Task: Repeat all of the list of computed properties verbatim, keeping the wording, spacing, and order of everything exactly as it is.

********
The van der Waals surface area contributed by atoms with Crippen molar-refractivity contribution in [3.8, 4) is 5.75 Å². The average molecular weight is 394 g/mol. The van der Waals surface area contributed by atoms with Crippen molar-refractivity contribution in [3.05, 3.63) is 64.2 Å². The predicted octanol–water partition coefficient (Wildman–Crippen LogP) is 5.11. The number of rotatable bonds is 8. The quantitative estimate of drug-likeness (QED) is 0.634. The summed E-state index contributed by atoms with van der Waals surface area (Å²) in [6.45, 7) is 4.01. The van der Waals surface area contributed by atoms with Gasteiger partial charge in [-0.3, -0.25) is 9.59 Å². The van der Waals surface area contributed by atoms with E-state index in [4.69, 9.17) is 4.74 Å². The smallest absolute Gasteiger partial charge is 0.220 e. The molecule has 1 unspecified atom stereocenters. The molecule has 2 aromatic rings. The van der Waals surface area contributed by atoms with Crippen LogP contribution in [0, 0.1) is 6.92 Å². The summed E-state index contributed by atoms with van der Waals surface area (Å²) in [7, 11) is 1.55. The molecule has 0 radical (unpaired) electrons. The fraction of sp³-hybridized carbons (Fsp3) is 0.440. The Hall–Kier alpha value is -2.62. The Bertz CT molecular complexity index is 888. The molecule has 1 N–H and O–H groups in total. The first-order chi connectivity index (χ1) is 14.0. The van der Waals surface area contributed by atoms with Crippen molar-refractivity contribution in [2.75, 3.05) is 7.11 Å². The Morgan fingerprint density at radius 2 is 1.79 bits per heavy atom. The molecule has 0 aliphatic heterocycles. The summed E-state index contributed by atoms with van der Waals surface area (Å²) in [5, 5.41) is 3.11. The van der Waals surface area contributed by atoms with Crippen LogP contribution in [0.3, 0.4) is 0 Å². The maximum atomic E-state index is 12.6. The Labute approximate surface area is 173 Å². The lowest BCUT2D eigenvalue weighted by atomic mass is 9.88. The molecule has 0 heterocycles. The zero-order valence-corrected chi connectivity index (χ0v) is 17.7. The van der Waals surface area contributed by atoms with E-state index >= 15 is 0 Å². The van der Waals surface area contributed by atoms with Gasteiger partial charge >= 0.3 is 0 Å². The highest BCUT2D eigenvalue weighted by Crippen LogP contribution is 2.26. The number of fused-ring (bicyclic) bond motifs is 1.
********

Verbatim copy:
The van der Waals surface area contributed by atoms with Crippen molar-refractivity contribution in [3.8, 4) is 5.75 Å². The average molecular weight is 394 g/mol. The van der Waals surface area contributed by atoms with Crippen molar-refractivity contribution in [3.05, 3.63) is 64.2 Å². The predicted octanol–water partition coefficient (Wildman–Crippen LogP) is 5.11. The number of rotatable bonds is 8. The quantitative estimate of drug-likeness (QED) is 0.634. The summed E-state index contributed by atoms with van der Waals surface area (Å²) in [6.45, 7) is 4.01. The van der Waals surface area contributed by atoms with Gasteiger partial charge in [-0.3, -0.25) is 9.59 Å². The van der Waals surface area contributed by atoms with E-state index in [4.69, 9.17) is 4.74 Å². The smallest absolute Gasteiger partial charge is 0.220 e. The molecule has 1 unspecified atom stereocenters. The molecule has 2 aromatic rings. The van der Waals surface area contributed by atoms with Crippen LogP contribution in [0, 0.1) is 6.92 Å². The summed E-state index contributed by atoms with van der Waals surface area (Å²) in [7, 11) is 1.55. The molecule has 0 radical (unpaired) electrons. The fraction of sp³-hybridized carbons (Fsp3) is 0.440. The Hall–Kier alpha value is -2.62. The Bertz CT molecular complexity index is 888. The molecule has 1 N–H and O–H groups in total. The first-order chi connectivity index (χ1) is 14.0. The van der Waals surface area contributed by atoms with Crippen molar-refractivity contribution in [2.75, 3.05) is 7.11 Å². The Morgan fingerprint density at radius 2 is 1.79 bits per heavy atom. The molecule has 0 aliphatic heterocycles. The summed E-state index contributed by atoms with van der Waals surface area (Å²) in [5, 5.41) is 3.11. The van der Waals surface area contributed by atoms with Crippen LogP contribution in [0.3, 0.4) is 0 Å². The maximum atomic E-state index is 12.6. The Labute approximate surface area is 173 Å². The lowest BCUT2D eigenvalue weighted by atomic mass is 9.88. The molecule has 0 heterocycles. The zero-order valence-corrected chi connectivity index (χ0v) is 17.7. The van der Waals surface area contributed by atoms with E-state index >= 15 is 0 Å². The van der Waals surface area contributed by atoms with Gasteiger partial charge >= 0.3 is 0 Å². The highest BCUT2D eigenvalue weighted by Crippen LogP contribution is 2.26. The number of fused-ring (bicyclic) bond motifs is 1.